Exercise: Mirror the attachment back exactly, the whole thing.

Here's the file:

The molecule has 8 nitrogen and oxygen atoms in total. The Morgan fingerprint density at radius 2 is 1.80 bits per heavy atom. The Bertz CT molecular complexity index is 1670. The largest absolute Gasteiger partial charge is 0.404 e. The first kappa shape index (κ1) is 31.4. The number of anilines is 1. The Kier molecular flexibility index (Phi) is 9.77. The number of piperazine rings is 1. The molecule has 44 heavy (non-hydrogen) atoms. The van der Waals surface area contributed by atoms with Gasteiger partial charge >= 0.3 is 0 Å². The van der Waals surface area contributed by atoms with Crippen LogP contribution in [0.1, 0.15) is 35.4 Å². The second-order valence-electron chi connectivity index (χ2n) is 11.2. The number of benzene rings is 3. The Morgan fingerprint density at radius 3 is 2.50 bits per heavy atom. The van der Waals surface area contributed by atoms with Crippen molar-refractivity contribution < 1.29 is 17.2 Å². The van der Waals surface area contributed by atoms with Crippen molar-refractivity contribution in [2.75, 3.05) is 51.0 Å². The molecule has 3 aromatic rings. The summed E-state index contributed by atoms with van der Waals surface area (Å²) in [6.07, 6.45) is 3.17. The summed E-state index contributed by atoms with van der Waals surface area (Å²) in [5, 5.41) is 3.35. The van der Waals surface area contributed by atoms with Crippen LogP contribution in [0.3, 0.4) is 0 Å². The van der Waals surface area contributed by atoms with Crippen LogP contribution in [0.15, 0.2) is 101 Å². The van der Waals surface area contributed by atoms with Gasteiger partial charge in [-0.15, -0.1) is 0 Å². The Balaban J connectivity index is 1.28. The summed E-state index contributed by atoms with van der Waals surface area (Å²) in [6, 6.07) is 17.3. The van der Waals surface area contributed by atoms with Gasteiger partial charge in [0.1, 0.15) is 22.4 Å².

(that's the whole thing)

The molecule has 8 nitrogen and oxygen atoms in total. The Morgan fingerprint density at radius 2 is 1.80 bits per heavy atom. The Bertz CT molecular complexity index is 1670. The largest absolute Gasteiger partial charge is 0.404 e. The first kappa shape index (κ1) is 31.4. The number of anilines is 1. The Kier molecular flexibility index (Phi) is 9.77. The number of piperazine rings is 1. The molecule has 44 heavy (non-hydrogen) atoms. The van der Waals surface area contributed by atoms with Gasteiger partial charge >= 0.3 is 0 Å². The van der Waals surface area contributed by atoms with Crippen LogP contribution in [0.1, 0.15) is 35.4 Å². The second-order valence-electron chi connectivity index (χ2n) is 11.2. The number of benzene rings is 3. The Morgan fingerprint density at radius 3 is 2.50 bits per heavy atom. The van der Waals surface area contributed by atoms with Crippen molar-refractivity contribution < 1.29 is 17.2 Å². The van der Waals surface area contributed by atoms with Crippen molar-refractivity contribution in [2.75, 3.05) is 51.0 Å². The molecule has 3 aromatic rings. The summed E-state index contributed by atoms with van der Waals surface area (Å²) in [6.07, 6.45) is 3.17. The summed E-state index contributed by atoms with van der Waals surface area (Å²) in [5, 5.41) is 3.35. The van der Waals surface area contributed by atoms with Crippen LogP contribution in [0.3, 0.4) is 0 Å². The van der Waals surface area contributed by atoms with Crippen LogP contribution in [0.15, 0.2) is 101 Å². The van der Waals surface area contributed by atoms with Gasteiger partial charge in [-0.15, -0.1) is 0 Å². The Balaban J connectivity index is 1.28. The summed E-state index contributed by atoms with van der Waals surface area (Å²) in [6, 6.07) is 17.3. The van der Waals surface area contributed by atoms with Gasteiger partial charge in [0.1, 0.15) is 22.4 Å².